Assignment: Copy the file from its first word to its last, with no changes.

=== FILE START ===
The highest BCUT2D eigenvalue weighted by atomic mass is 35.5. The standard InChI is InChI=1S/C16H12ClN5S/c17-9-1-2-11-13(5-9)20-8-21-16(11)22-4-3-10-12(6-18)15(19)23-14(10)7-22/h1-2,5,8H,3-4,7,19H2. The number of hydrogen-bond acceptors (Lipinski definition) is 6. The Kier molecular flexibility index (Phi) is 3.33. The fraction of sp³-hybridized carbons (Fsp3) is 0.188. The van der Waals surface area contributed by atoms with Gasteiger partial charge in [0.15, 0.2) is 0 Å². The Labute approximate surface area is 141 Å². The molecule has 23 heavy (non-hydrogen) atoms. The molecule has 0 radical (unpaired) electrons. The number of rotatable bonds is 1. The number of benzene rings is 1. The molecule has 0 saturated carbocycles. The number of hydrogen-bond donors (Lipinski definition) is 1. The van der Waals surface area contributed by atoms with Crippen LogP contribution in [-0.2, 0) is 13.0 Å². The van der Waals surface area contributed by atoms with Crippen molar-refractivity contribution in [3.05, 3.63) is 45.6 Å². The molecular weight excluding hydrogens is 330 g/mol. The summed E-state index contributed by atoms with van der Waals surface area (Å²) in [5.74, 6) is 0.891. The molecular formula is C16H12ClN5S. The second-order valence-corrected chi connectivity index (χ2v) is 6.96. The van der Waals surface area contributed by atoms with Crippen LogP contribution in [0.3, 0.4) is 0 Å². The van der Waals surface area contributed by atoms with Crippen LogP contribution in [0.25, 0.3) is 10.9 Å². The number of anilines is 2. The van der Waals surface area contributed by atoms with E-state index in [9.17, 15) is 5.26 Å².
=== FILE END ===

The highest BCUT2D eigenvalue weighted by atomic mass is 35.5. The standard InChI is InChI=1S/C16H12ClN5S/c17-9-1-2-11-13(5-9)20-8-21-16(11)22-4-3-10-12(6-18)15(19)23-14(10)7-22/h1-2,5,8H,3-4,7,19H2. The number of hydrogen-bond acceptors (Lipinski definition) is 6. The Kier molecular flexibility index (Phi) is 3.33. The fraction of sp³-hybridized carbons (Fsp3) is 0.188. The van der Waals surface area contributed by atoms with Gasteiger partial charge in [0.15, 0.2) is 0 Å². The Labute approximate surface area is 141 Å². The molecule has 23 heavy (non-hydrogen) atoms. The molecule has 0 radical (unpaired) electrons. The number of rotatable bonds is 1. The number of benzene rings is 1. The molecule has 0 saturated carbocycles. The number of hydrogen-bond donors (Lipinski definition) is 1. The van der Waals surface area contributed by atoms with Crippen LogP contribution in [-0.2, 0) is 13.0 Å². The van der Waals surface area contributed by atoms with Crippen molar-refractivity contribution in [3.05, 3.63) is 45.6 Å². The molecular weight excluding hydrogens is 330 g/mol. The summed E-state index contributed by atoms with van der Waals surface area (Å²) in [5.74, 6) is 0.891. The molecular formula is C16H12ClN5S. The second-order valence-corrected chi connectivity index (χ2v) is 6.96. The van der Waals surface area contributed by atoms with Crippen LogP contribution in [0.3, 0.4) is 0 Å². The van der Waals surface area contributed by atoms with Crippen LogP contribution in [0.25, 0.3) is 10.9 Å². The number of anilines is 2. The van der Waals surface area contributed by atoms with E-state index in [9.17, 15) is 5.26 Å².